John di Martino Post #2

Ah, the sweet bliss of a Friday afternoon. Nothing beats it. Except maybe this Friday feature with New York City based musician, John Di Martino. 

If you read last week’s feature, you’ll know that Martino is more than just a jazz pianist, he is also a composer, arranger and producer. But did you know that Martino also has worked in a wide range of musical genres? 

Martino has a long collaboration with percussionist and musicologist, Bobby Sanabria. Together in 2000, they produced the album “Afro-Cuban Dream: Live & In Clave!!!” which was nominated for a Grammy award and received critical acclaim for its progressive approach to the art of the big band. Martin is also active on the world beat scene, working with South African bassist Bakithi Kumalo. 

More recently, Martino has been exploring the fusion of country western and jazz music in the new album, “Cryin’ In My Whiskey.” Released by Night Is Alive, this album also features the vocals of Janis Siegel and the bass of Lonnie Plaxico. “Cryin’ in My Whiskey” is just what we need to be listeninng to right now in order to celebrate this (hopefully) post-covid era. The songs on this album tell the stories of country classics with a jazz twist. You won’t want to miss it! 

“Cryin’ In My Whiskey” is available at https://nightisalive.com/portfolio/cryin-in-my-whiskey/ and all major online music platforms. 

What music inspires the versatile John Di Martino you may wonder? Well, look no further, we have the answers you’re looking for below:

  • Besides jazz, what genres of music do you like to listen to? 
    • I love to listen to classical music, world music—I really love all music!
  • Who are some other musicians that inspire you? 
    • I am inspired by Herbie Hancock, Antonio Carlos Jobim, Gil Evans, John Coltrane, Bela Bartok & many others!
  • What is your favorite tune from Cryin’ In My Whiskey
    • I love all the tracks, but I will say: “Break It To Me Gently.”

4 Country Jazz Tunes to Celebrate National Beer Day

We all know about Oktoberfest in Germany, but did you know that the U.S. celebrates National Beer Day on April 7th? It commemorates the day in 1933 that the prohibition on selling beer was lifted. “I think this would be a good time for a beer,” President Roosevelt famously said upon signing the legislation.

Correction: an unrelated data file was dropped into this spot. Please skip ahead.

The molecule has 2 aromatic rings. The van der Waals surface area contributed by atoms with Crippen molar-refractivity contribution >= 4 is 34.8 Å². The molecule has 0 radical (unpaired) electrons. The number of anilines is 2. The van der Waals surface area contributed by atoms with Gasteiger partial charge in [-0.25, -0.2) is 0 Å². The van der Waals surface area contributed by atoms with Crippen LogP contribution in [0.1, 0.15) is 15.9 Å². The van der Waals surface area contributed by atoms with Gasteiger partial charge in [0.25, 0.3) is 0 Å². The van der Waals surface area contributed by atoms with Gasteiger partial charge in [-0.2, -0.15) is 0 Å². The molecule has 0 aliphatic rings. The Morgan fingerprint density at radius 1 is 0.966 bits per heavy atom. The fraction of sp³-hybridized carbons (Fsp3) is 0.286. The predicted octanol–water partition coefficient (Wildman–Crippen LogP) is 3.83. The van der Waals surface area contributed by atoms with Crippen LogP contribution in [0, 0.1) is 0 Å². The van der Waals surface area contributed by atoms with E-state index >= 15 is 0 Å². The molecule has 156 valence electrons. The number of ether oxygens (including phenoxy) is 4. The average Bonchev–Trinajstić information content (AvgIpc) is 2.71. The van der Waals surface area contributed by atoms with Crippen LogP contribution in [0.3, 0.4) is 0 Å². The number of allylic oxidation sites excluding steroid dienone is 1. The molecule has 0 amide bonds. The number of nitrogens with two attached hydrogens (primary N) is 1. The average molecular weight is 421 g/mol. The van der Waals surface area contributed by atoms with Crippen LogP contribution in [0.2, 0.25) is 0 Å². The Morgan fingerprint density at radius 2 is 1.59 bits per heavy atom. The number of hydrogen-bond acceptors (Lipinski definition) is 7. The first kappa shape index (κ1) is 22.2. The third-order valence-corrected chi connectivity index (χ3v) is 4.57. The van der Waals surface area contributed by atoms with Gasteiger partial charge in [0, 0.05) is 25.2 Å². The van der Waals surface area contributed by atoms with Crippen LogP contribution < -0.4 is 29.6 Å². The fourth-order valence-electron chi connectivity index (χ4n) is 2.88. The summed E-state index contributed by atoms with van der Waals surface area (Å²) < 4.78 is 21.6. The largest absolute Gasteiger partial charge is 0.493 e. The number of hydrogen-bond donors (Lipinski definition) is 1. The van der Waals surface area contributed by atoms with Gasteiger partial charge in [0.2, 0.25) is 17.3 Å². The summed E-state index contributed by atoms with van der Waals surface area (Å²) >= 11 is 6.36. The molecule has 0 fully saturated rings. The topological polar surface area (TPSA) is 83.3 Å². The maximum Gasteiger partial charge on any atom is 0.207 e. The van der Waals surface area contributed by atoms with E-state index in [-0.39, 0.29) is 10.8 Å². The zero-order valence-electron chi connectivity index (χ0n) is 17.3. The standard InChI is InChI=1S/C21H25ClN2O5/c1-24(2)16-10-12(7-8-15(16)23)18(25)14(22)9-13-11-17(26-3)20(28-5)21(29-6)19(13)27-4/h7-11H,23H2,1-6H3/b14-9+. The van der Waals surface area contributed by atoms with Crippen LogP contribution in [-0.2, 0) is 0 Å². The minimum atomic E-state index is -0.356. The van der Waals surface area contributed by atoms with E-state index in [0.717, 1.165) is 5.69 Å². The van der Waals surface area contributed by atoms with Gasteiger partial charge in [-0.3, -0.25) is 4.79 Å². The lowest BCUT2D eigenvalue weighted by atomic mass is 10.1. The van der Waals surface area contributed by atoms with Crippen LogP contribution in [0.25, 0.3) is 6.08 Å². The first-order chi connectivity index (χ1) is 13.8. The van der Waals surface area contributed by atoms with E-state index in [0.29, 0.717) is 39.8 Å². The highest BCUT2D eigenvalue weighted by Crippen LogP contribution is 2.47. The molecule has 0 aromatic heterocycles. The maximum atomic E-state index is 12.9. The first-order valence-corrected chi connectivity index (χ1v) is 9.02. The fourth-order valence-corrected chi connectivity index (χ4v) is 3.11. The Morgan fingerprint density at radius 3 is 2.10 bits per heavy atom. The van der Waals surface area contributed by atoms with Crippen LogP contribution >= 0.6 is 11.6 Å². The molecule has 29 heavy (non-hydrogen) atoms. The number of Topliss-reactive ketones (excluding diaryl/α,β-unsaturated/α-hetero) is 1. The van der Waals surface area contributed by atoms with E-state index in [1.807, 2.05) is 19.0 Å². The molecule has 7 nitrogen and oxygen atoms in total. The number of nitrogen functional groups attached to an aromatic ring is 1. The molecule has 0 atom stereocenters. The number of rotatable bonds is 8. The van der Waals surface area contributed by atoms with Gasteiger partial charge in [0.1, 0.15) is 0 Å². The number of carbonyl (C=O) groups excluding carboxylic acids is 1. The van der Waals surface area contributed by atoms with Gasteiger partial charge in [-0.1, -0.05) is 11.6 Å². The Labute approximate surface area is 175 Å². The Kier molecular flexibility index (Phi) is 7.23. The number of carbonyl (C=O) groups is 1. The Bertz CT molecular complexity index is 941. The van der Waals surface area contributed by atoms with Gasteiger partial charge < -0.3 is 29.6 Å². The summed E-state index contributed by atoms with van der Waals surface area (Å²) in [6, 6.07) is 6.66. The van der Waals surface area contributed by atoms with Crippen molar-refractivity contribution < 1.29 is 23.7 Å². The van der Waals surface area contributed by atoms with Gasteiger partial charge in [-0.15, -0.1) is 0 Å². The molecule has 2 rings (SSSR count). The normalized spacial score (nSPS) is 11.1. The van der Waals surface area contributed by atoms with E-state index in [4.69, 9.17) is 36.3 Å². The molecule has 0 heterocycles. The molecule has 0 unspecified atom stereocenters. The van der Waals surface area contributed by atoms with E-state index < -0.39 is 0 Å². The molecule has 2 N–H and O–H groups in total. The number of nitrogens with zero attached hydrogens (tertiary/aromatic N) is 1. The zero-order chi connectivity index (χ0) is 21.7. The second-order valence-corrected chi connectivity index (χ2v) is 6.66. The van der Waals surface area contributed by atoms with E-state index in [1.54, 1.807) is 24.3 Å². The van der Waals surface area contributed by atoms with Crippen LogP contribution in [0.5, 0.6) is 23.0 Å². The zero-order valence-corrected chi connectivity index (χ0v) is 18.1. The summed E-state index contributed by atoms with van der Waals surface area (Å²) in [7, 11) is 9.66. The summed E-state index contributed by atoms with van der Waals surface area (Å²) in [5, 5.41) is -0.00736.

A man in Virginia named Justin Smith first unofficially celebrated Beer Day in 2009 and since then it has gained official recognition by the state of Virginia and is toasted to by brew aficionados all over the country. 

Who wants to miss out on an excuse to drink and be merry? This Wednesday, go to the brewery or beer store nearest to you and pick up a growler of your favorite beer—whether that be an IPA, ale, lager or pilsner—and kick back with some friends in the backyard while listening to these folksy jazz tunes! 

Ray Charles – Oh, Lonesome Me

Partly inspired by his small southern hometown, Charles came out with the album Modern Sounds in Country Music in 1962, which was a groundbreaking fusion of genres. It was so successful that Charles came out with a second volume of country jazz music, from which comes this song, “Oh, Lonesome Me.” 

First written and recorded in 1957, this song is a fun, lighthearted lament of unrequited love that’ll pair well with a fruity, full-bodied amber ale! 

Willie Nelson – Georgia On My Mind

From his 1978 album, Stardust, comes this brilliant reinvention of the popular Ray Charles song, “Georgia On My Mind.” Nelson’s rendition features harmonica solos, which really adds that country flavor. Grab a piney IPA and enjoy that hop flavor while you get lost in Nelson’s weather-beaten voice. 

Chet Atkins & Mark Knopfler – There’ll Be Some Changes Made

In 1990, Chet Atkins, also known as “Mr. Guitar” and “The Country Gentleman,” joined forces with Dire Straits guitarist Mark Knopfler to create the Grammy-award-winning album Neck and Neck. From this album comes the song “There’ll Be Some Changes Made,” which is a country version of the jazz standard originally published in 1921. Listen to this friendly tune while drinking a classic long neck lager!

Janis Siegel, John Di Martino & Lonnie Plaxico – He Stopped Loving Her Today

Named in several surveys as the greatest country song of all time, “He Stopped Loving Her Today” was released in 1980 by George Jones. When vocalist Janis Siegel first heard the song, she was struck—the story simply grabbed her and inspired her to collaborate with John Di Martino and Lonnie Plaxico on this new jazzy rendition, featured in their 2021 album, “Cryin’ In My Whiskey.” The ambiguous lyrics and Siegel’s lovely voice make it a perfect song to pair with a smooth, golden pilsner!

If you’re looking for some more country jazz tunes to create the best beer-drinking ambience, look no further. “Cryin’ In My Whiskey,” the newest release from Night Is Alive, features many country classics, like “Always On My Mind,” “Break it to Me Gently” and “Don’t It Make My Brown Eyes Blue,” all with a funky jazz twist. “There’s nothing out there like this,” said Kathy Salem, the Producer and Managing Director. “I wanted this music to be accessible by all.”

“Cryin’ In My Whiskey” is available in our store right now and on all major music platforms! 

John Di Martino Post #1

The weekend is finally here! Thank goodness! Now it’s time to have some fun and get to know this creative jazz pianist, John Di Martino. 

Martino was born and raised in Philadelphia, and as a teenager he spent most of his time at local jazz clubs, where he still returns to work on occasion. Martino eventually moved to New York City, where he is now based, and began his career.